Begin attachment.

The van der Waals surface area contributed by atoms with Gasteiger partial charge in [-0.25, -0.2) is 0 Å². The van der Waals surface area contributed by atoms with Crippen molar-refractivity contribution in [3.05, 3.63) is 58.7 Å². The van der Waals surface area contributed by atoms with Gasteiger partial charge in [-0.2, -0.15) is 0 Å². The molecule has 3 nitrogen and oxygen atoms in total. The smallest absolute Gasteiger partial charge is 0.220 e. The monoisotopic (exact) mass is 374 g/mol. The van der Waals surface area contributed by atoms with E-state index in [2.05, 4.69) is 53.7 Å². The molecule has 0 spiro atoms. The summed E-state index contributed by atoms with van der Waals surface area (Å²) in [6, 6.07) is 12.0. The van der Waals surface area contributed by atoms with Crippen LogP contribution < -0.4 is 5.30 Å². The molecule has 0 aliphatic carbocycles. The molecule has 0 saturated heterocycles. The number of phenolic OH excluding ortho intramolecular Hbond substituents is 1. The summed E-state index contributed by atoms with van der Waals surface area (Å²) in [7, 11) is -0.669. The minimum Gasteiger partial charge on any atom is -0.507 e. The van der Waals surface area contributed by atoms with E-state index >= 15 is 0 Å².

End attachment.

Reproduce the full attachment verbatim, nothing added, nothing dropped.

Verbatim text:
The van der Waals surface area contributed by atoms with Gasteiger partial charge in [-0.25, -0.2) is 0 Å². The van der Waals surface area contributed by atoms with Crippen molar-refractivity contribution in [3.05, 3.63) is 58.7 Å². The van der Waals surface area contributed by atoms with Gasteiger partial charge in [-0.2, -0.15) is 0 Å². The molecule has 3 nitrogen and oxygen atoms in total. The smallest absolute Gasteiger partial charge is 0.220 e. The monoisotopic (exact) mass is 374 g/mol. The van der Waals surface area contributed by atoms with E-state index in [2.05, 4.69) is 53.7 Å². The molecule has 0 spiro atoms. The summed E-state index contributed by atoms with van der Waals surface area (Å²) in [6, 6.07) is 12.0. The van der Waals surface area contributed by atoms with Crippen LogP contribution < -0.4 is 5.30 Å². The molecule has 0 aliphatic carbocycles. The molecule has 0 saturated heterocycles. The number of phenolic OH excluding ortho intramolecular Hbond substituents is 1. The summed E-state index contributed by atoms with van der Waals surface area (Å²) in [7, 11) is -0.669. The minimum Gasteiger partial charge on any atom is -0.507 e. The van der Waals surface area contributed by atoms with E-state index >= 15 is 0 Å².